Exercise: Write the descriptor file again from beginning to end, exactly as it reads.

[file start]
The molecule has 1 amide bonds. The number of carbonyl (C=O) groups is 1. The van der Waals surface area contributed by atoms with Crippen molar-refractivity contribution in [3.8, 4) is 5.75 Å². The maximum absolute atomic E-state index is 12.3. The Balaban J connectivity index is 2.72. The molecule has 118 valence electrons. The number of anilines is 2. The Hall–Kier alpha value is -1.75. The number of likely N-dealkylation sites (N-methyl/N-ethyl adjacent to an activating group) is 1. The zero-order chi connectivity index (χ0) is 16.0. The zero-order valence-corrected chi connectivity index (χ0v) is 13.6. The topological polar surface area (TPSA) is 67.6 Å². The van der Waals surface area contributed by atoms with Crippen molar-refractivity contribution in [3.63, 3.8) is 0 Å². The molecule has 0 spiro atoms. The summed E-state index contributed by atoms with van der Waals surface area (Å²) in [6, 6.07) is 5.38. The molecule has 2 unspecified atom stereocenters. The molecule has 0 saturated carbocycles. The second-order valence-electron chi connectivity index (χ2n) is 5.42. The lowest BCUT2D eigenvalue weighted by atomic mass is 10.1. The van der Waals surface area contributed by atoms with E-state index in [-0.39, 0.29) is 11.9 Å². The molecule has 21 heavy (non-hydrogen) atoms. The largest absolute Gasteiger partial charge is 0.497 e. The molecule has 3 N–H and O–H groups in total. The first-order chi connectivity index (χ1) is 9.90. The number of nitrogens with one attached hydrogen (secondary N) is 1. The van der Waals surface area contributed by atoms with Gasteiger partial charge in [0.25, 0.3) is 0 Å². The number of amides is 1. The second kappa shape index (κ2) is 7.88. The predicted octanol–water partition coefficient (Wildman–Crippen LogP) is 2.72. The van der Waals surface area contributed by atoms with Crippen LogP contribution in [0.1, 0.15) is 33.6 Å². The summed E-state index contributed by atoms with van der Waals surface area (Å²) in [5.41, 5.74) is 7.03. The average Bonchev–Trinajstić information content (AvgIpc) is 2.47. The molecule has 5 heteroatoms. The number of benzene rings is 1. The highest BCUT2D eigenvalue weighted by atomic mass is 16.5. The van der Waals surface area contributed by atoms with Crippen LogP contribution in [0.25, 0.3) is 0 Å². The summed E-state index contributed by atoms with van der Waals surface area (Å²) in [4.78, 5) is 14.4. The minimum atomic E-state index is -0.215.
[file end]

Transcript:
The molecule has 1 amide bonds. The number of carbonyl (C=O) groups is 1. The van der Waals surface area contributed by atoms with Crippen molar-refractivity contribution in [3.8, 4) is 5.75 Å². The maximum absolute atomic E-state index is 12.3. The Balaban J connectivity index is 2.72. The molecule has 118 valence electrons. The number of anilines is 2. The Hall–Kier alpha value is -1.75. The number of likely N-dealkylation sites (N-methyl/N-ethyl adjacent to an activating group) is 1. The zero-order chi connectivity index (χ0) is 16.0. The zero-order valence-corrected chi connectivity index (χ0v) is 13.6. The topological polar surface area (TPSA) is 67.6 Å². The van der Waals surface area contributed by atoms with Crippen molar-refractivity contribution in [3.63, 3.8) is 0 Å². The molecule has 0 spiro atoms. The summed E-state index contributed by atoms with van der Waals surface area (Å²) in [6, 6.07) is 5.38. The molecule has 2 unspecified atom stereocenters. The molecule has 0 saturated carbocycles. The second-order valence-electron chi connectivity index (χ2n) is 5.42. The lowest BCUT2D eigenvalue weighted by atomic mass is 10.1. The van der Waals surface area contributed by atoms with E-state index in [-0.39, 0.29) is 11.9 Å². The molecule has 21 heavy (non-hydrogen) atoms. The largest absolute Gasteiger partial charge is 0.497 e. The molecule has 3 N–H and O–H groups in total. The first-order chi connectivity index (χ1) is 9.90. The number of nitrogens with one attached hydrogen (secondary N) is 1. The van der Waals surface area contributed by atoms with Gasteiger partial charge in [0.25, 0.3) is 0 Å². The number of amides is 1. The second kappa shape index (κ2) is 7.88. The predicted octanol–water partition coefficient (Wildman–Crippen LogP) is 2.72. The van der Waals surface area contributed by atoms with Crippen LogP contribution in [0.1, 0.15) is 33.6 Å². The summed E-state index contributed by atoms with van der Waals surface area (Å²) in [5.41, 5.74) is 7.03. The average Bonchev–Trinajstić information content (AvgIpc) is 2.47. The molecule has 5 heteroatoms. The number of benzene rings is 1. The highest BCUT2D eigenvalue weighted by atomic mass is 16.5. The van der Waals surface area contributed by atoms with Crippen LogP contribution in [0.25, 0.3) is 0 Å². The summed E-state index contributed by atoms with van der Waals surface area (Å²) in [4.78, 5) is 14.4. The minimum atomic E-state index is -0.215.